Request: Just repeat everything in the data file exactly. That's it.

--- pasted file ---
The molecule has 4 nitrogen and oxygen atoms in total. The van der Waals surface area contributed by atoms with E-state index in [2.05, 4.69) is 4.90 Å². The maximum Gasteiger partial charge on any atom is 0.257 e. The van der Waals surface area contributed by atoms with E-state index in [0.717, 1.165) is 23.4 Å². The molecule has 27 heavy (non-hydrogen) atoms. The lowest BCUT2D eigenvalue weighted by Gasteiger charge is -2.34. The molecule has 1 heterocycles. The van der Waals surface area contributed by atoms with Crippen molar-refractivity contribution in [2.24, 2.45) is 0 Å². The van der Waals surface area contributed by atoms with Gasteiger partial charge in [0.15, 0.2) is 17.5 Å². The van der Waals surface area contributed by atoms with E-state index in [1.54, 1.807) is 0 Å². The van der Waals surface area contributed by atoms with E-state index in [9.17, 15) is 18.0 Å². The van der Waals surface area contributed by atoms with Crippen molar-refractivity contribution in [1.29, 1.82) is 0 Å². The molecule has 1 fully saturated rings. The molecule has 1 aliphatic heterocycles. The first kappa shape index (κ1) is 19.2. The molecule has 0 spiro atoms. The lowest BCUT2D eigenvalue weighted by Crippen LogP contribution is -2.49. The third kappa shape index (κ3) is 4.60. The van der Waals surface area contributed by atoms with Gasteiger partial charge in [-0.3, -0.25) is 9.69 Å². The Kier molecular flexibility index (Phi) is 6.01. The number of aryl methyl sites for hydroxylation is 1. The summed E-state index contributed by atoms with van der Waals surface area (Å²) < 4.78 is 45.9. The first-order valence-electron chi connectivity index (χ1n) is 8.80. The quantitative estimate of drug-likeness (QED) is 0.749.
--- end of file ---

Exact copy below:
The molecule has 4 nitrogen and oxygen atoms in total. The van der Waals surface area contributed by atoms with E-state index in [2.05, 4.69) is 4.90 Å². The maximum Gasteiger partial charge on any atom is 0.257 e. The van der Waals surface area contributed by atoms with E-state index in [0.717, 1.165) is 23.4 Å². The molecule has 27 heavy (non-hydrogen) atoms. The lowest BCUT2D eigenvalue weighted by Gasteiger charge is -2.34. The molecule has 1 heterocycles. The van der Waals surface area contributed by atoms with Crippen molar-refractivity contribution in [2.24, 2.45) is 0 Å². The van der Waals surface area contributed by atoms with Gasteiger partial charge in [0.15, 0.2) is 17.5 Å². The van der Waals surface area contributed by atoms with E-state index in [1.54, 1.807) is 0 Å². The van der Waals surface area contributed by atoms with E-state index in [9.17, 15) is 18.0 Å². The van der Waals surface area contributed by atoms with Crippen molar-refractivity contribution in [1.29, 1.82) is 0 Å². The molecule has 1 fully saturated rings. The molecule has 1 aliphatic heterocycles. The first kappa shape index (κ1) is 19.2. The molecule has 0 spiro atoms. The lowest BCUT2D eigenvalue weighted by Crippen LogP contribution is -2.49. The third kappa shape index (κ3) is 4.60. The van der Waals surface area contributed by atoms with Gasteiger partial charge in [-0.3, -0.25) is 9.69 Å². The Kier molecular flexibility index (Phi) is 6.01. The number of aryl methyl sites for hydroxylation is 1. The summed E-state index contributed by atoms with van der Waals surface area (Å²) < 4.78 is 45.9. The first-order valence-electron chi connectivity index (χ1n) is 8.80. The quantitative estimate of drug-likeness (QED) is 0.749.